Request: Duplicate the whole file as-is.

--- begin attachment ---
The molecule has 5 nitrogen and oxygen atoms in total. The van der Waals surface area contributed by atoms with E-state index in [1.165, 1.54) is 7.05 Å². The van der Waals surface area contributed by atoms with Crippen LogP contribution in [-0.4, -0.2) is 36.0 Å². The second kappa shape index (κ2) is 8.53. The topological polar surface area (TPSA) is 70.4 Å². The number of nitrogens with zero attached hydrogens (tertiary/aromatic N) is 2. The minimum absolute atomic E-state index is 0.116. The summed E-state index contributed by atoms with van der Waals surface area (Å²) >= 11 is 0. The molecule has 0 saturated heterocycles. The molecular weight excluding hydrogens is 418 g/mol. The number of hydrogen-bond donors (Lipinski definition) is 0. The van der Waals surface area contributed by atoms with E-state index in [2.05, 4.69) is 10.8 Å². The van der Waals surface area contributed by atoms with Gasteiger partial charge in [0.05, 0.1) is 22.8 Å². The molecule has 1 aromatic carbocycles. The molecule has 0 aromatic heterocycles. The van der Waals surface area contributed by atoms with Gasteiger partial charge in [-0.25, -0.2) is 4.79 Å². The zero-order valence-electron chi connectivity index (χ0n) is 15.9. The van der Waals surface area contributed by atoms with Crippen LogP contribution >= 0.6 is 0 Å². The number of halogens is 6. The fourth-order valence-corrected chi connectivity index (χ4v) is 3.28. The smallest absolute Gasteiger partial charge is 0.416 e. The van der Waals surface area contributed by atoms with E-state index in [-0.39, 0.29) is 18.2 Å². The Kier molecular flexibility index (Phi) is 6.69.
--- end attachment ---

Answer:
The molecule has 5 nitrogen and oxygen atoms in total. The van der Waals surface area contributed by atoms with E-state index in [1.165, 1.54) is 7.05 Å². The van der Waals surface area contributed by atoms with Crippen LogP contribution in [-0.4, -0.2) is 36.0 Å². The second kappa shape index (κ2) is 8.53. The topological polar surface area (TPSA) is 70.4 Å². The number of nitrogens with zero attached hydrogens (tertiary/aromatic N) is 2. The minimum absolute atomic E-state index is 0.116. The summed E-state index contributed by atoms with van der Waals surface area (Å²) >= 11 is 0. The molecule has 0 saturated heterocycles. The molecular weight excluding hydrogens is 418 g/mol. The number of hydrogen-bond donors (Lipinski definition) is 0. The van der Waals surface area contributed by atoms with E-state index in [2.05, 4.69) is 10.8 Å². The van der Waals surface area contributed by atoms with Gasteiger partial charge in [0.05, 0.1) is 22.8 Å². The molecule has 1 aromatic carbocycles. The molecule has 0 aromatic heterocycles. The van der Waals surface area contributed by atoms with Gasteiger partial charge in [-0.25, -0.2) is 4.79 Å². The zero-order valence-electron chi connectivity index (χ0n) is 15.9. The van der Waals surface area contributed by atoms with Crippen LogP contribution >= 0.6 is 0 Å². The number of halogens is 6. The fourth-order valence-corrected chi connectivity index (χ4v) is 3.28. The smallest absolute Gasteiger partial charge is 0.416 e. The van der Waals surface area contributed by atoms with E-state index in [-0.39, 0.29) is 18.2 Å². The Kier molecular flexibility index (Phi) is 6.69.